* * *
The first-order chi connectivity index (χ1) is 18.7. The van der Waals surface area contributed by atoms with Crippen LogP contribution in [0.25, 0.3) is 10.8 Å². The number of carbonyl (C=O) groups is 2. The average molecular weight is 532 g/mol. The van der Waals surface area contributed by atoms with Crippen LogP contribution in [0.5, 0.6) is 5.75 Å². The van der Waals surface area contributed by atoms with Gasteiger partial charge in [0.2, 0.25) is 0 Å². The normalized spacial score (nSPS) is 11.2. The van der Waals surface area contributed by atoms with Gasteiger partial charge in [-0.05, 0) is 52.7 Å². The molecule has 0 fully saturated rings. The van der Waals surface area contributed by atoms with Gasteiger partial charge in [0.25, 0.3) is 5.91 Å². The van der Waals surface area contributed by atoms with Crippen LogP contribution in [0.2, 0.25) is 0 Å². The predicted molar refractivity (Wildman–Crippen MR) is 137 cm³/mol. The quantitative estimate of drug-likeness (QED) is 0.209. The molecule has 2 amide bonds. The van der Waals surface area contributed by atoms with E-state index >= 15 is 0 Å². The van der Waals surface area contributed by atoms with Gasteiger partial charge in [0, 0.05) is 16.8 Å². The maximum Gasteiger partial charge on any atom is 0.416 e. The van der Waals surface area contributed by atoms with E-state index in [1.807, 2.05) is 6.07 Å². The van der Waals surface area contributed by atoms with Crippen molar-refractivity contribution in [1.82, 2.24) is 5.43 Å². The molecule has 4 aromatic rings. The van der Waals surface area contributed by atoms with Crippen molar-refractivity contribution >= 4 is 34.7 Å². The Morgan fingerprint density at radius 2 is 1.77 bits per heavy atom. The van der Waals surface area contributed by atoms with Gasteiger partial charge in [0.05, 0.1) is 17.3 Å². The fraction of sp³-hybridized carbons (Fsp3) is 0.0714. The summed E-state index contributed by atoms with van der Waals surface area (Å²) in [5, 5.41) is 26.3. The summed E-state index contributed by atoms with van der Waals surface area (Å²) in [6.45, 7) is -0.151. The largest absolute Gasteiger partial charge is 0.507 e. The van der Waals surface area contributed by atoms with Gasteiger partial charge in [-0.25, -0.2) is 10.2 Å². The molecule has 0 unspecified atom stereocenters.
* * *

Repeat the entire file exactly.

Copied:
The first-order chi connectivity index (χ1) is 18.7. The van der Waals surface area contributed by atoms with Crippen LogP contribution in [0.25, 0.3) is 10.8 Å². The number of carbonyl (C=O) groups is 2. The average molecular weight is 532 g/mol. The van der Waals surface area contributed by atoms with Crippen LogP contribution in [0.5, 0.6) is 5.75 Å². The van der Waals surface area contributed by atoms with Gasteiger partial charge in [0.2, 0.25) is 0 Å². The normalized spacial score (nSPS) is 11.2. The van der Waals surface area contributed by atoms with Gasteiger partial charge in [-0.05, 0) is 52.7 Å². The molecule has 0 fully saturated rings. The van der Waals surface area contributed by atoms with Gasteiger partial charge in [0.25, 0.3) is 5.91 Å². The van der Waals surface area contributed by atoms with Crippen LogP contribution in [0.2, 0.25) is 0 Å². The predicted molar refractivity (Wildman–Crippen MR) is 137 cm³/mol. The quantitative estimate of drug-likeness (QED) is 0.209. The molecule has 2 amide bonds. The van der Waals surface area contributed by atoms with E-state index >= 15 is 0 Å². The van der Waals surface area contributed by atoms with Gasteiger partial charge in [0, 0.05) is 16.8 Å². The maximum Gasteiger partial charge on any atom is 0.416 e. The van der Waals surface area contributed by atoms with E-state index in [1.807, 2.05) is 6.07 Å². The van der Waals surface area contributed by atoms with Crippen molar-refractivity contribution in [1.82, 2.24) is 5.43 Å². The molecule has 4 aromatic rings. The van der Waals surface area contributed by atoms with Crippen molar-refractivity contribution >= 4 is 34.7 Å². The Morgan fingerprint density at radius 2 is 1.77 bits per heavy atom. The van der Waals surface area contributed by atoms with Gasteiger partial charge in [0.05, 0.1) is 17.3 Å². The fraction of sp³-hybridized carbons (Fsp3) is 0.0714. The summed E-state index contributed by atoms with van der Waals surface area (Å²) in [5, 5.41) is 26.3. The summed E-state index contributed by atoms with van der Waals surface area (Å²) in [6.45, 7) is -0.151. The largest absolute Gasteiger partial charge is 0.507 e. The van der Waals surface area contributed by atoms with Gasteiger partial charge in [-0.25, -0.2) is 10.2 Å². The molecule has 0 unspecified atom stereocenters.